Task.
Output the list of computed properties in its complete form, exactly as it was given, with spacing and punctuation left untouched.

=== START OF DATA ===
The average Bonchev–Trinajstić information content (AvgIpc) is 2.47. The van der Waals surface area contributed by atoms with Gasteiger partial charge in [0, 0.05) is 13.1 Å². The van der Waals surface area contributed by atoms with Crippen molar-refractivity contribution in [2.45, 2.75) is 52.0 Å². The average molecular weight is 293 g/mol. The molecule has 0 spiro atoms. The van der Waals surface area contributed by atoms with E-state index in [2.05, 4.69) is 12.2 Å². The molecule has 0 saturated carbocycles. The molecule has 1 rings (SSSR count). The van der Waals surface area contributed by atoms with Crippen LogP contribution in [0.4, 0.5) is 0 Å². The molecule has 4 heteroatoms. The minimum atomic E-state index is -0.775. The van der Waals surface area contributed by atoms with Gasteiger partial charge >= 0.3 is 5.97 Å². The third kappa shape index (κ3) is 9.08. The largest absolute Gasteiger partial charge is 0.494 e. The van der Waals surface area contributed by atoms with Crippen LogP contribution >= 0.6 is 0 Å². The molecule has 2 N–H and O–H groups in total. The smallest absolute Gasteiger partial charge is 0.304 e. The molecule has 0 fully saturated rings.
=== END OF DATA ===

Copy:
The average Bonchev–Trinajstić information content (AvgIpc) is 2.47. The van der Waals surface area contributed by atoms with Gasteiger partial charge in [0, 0.05) is 13.1 Å². The van der Waals surface area contributed by atoms with Crippen molar-refractivity contribution in [2.45, 2.75) is 52.0 Å². The average molecular weight is 293 g/mol. The molecule has 0 spiro atoms. The van der Waals surface area contributed by atoms with E-state index in [2.05, 4.69) is 12.2 Å². The molecule has 0 saturated carbocycles. The molecule has 1 rings (SSSR count). The van der Waals surface area contributed by atoms with Crippen LogP contribution in [0.4, 0.5) is 0 Å². The molecule has 4 heteroatoms. The minimum atomic E-state index is -0.775. The van der Waals surface area contributed by atoms with Gasteiger partial charge >= 0.3 is 5.97 Å². The third kappa shape index (κ3) is 9.08. The largest absolute Gasteiger partial charge is 0.494 e. The van der Waals surface area contributed by atoms with Crippen LogP contribution >= 0.6 is 0 Å². The molecule has 2 N–H and O–H groups in total. The smallest absolute Gasteiger partial charge is 0.304 e. The molecule has 0 fully saturated rings.